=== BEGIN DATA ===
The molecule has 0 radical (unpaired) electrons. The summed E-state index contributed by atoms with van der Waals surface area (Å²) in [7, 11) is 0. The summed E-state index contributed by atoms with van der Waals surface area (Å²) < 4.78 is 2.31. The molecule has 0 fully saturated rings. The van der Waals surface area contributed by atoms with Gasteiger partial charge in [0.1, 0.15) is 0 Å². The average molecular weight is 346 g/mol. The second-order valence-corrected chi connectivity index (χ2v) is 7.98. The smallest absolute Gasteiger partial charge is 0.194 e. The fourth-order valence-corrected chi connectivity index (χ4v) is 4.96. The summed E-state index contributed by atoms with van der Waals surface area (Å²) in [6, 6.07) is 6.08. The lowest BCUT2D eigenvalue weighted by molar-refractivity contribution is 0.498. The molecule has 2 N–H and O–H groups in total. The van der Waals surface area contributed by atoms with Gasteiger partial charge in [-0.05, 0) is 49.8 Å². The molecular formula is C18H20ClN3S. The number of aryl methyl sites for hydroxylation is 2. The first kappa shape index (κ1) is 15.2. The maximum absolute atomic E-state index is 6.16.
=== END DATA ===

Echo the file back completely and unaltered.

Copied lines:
The molecule has 0 radical (unpaired) electrons. The summed E-state index contributed by atoms with van der Waals surface area (Å²) in [7, 11) is 0. The summed E-state index contributed by atoms with van der Waals surface area (Å²) < 4.78 is 2.31. The molecule has 0 fully saturated rings. The van der Waals surface area contributed by atoms with Gasteiger partial charge in [0.1, 0.15) is 0 Å². The average molecular weight is 346 g/mol. The second-order valence-corrected chi connectivity index (χ2v) is 7.98. The smallest absolute Gasteiger partial charge is 0.194 e. The fourth-order valence-corrected chi connectivity index (χ4v) is 4.96. The summed E-state index contributed by atoms with van der Waals surface area (Å²) in [6, 6.07) is 6.08. The lowest BCUT2D eigenvalue weighted by molar-refractivity contribution is 0.498. The molecule has 2 N–H and O–H groups in total. The van der Waals surface area contributed by atoms with Gasteiger partial charge in [-0.05, 0) is 49.8 Å². The molecular formula is C18H20ClN3S. The number of aryl methyl sites for hydroxylation is 2. The first kappa shape index (κ1) is 15.2. The maximum absolute atomic E-state index is 6.16.